Trying to make sure Hispanics are fully up to speed on the swine flu outbreak, the Obama administration is holding a Spanish-language town hall meeting today.
Texas, California, and several other states with large Latino populations have reported the most cases so far.
President Obama made an unscheduled stop this afternoon at the town hall, urging attendees to get the word out in their communities.
He noted that the virus has hit Mexico harder than the United States, so he has offered help to the Mexican government.
He's very proud of the first town hall conducted entirely in Spanish -- "except for my part," he said, as the audience laughed.
"Muchas gracias," he concluded. (His full remarks are below.)
Secretary of Labor Hilda Solis and other officials are talking about the government’s efforts to control the H1N1 virus at an event that will be moderated by Univision anchor Edna Schmidt. Solis will be joined by Esther Olavarria, deputy assistant secretary for policy at the Department of Homeland Security; Dr. Felipe Lobelo of the Centers for Disease Control and Prevention; and Tino Cuellar;, special assistant to the president for justice and regulatory policy.
Portions of the town hall -- which the White House bills as "an unprecedented effort to engage our nation's largest minority group" -- will air on Univision's evening newscasat and on its Sunday public affairs program, "Al Punto."
The event is also being broadcast live on the White House website.
THE PRESIDENT: Hello, everybody. Hola. (Applause.) Thank you. Please, everybody have a seat. (Applause.) Muchas gracias. Thank you very much. Please, everybody have a seat.
AUDIENCE MEMBER: Viva Obama! (Applause.)
THE PRESIDENT: Now, I don't want to take up too much time. I just wanted to stop by and let you know how important I think this is.
Obviously, all of us are concerned about the health of our families and our children. And our experience with the H1N1 virus over the last couple of weeks is a sobering reminder of how vital it is that we all recognize we're all in this together. We're one country, we're one community. When one person gets sick, that has the potential of making us all sick. And when we help to make everybody well, one person well, then everybody has the potential to get well. We can’t be divided by communities.
And that means that government at every level has to make sure that good information is getting out to every part of the broader American community. And that's part of the reason why we wanted to do this today. It's our first step in making sure that whenever we have a public health issue that has to be addressed, that everybody is on the same page.
So I want to ensure everybody that we're seeing that the virus may not have been as virulent as we at first feared, but we're not out of the woods yet and we still have to take precautions. Many of you are community leaders; obviously those who are viewing this on television are going to be able to give information to your friends and family about washing your hands, about covering your mouths, staying home if you're sick, keeping children home from school if they're sick. That kind of common-sense approach can make all the difference in the world.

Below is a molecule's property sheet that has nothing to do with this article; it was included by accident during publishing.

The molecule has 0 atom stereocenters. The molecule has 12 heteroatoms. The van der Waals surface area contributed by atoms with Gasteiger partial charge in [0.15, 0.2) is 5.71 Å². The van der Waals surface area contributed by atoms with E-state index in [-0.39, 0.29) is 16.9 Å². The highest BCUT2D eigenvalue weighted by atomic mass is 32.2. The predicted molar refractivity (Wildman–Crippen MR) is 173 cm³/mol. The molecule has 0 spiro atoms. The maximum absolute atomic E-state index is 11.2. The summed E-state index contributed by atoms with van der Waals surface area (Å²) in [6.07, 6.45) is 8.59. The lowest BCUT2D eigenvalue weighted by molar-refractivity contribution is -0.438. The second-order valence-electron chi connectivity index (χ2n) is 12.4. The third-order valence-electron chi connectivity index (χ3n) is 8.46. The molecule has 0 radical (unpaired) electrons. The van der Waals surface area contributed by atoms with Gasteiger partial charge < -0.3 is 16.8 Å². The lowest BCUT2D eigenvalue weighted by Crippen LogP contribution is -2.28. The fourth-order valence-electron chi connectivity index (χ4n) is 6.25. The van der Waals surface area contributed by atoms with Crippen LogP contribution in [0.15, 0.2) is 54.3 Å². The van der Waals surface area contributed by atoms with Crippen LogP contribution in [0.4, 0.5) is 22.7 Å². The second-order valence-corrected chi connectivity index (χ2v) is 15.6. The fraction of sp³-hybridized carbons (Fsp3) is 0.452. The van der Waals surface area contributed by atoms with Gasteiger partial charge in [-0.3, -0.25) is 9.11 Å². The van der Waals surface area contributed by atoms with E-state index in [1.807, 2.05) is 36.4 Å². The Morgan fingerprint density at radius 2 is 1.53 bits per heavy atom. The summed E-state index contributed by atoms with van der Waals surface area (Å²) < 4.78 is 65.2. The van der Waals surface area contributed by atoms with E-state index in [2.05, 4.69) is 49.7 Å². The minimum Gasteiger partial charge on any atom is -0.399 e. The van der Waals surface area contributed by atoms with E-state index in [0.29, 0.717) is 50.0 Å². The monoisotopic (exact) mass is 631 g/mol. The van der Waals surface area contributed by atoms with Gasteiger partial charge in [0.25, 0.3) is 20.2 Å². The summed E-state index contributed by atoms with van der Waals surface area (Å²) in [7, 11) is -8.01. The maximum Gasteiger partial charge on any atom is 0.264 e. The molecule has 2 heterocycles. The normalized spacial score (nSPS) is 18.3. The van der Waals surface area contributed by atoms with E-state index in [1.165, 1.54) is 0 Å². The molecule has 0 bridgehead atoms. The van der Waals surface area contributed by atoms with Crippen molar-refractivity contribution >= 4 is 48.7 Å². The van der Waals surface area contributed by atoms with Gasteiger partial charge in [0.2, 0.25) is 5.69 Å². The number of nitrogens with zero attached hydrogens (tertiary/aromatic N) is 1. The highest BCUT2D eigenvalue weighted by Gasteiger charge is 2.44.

And so I just want to thank the Center for Disease Control. They've been vigilant on this issue. They believe that we're going to have to keep on taking some precautions, and we may have to prepare for an even worse flu season sometime in the fall. This H1N1 flu obviously has hit Mexico much more badly than it's hit us so far, and I've been working very closely -- I spoke to President Calderón last weekend to ensure that we were providing Mexico with the assistance that it needed, because one of the things that we have to understand is public health issues like this -- not only is it important for all communities within the United States to be working together, it's also important to be working internationally together.
So I'm very proud of this first White House town hall meeting conducted entirely in Spanish. I am grateful -- except for my part. (Laughter.) You know, I'm kind of messing up the whole thing. (Laughter.) I'm grateful for Univision for hosting us, and I'm happy to see that we've got officials from many different departments, including my Secretary of Labor, Hilda Solis.
So I want to let you continue with your conversation. I hope you learn something. Please ask questions -- these folks are extraordinarily well informed -- and then distribute the information that you learn from this town hall throughout your communities. And this is just the first of many, I hope, mechanisms for outreach that will improve the quality of service that the White House provides to the American people.
So, muchas gracias. Thank you.
About Political Intelligence
Glen Johnson is Politics Editor at boston.com and lead blogger for "Political Intelligence." He moved to Massachusetts in the fourth grade, and has covered local, state, and national politics for over 25 years. E-mail him at email@example.com. Follow him on Twitter @globeglen.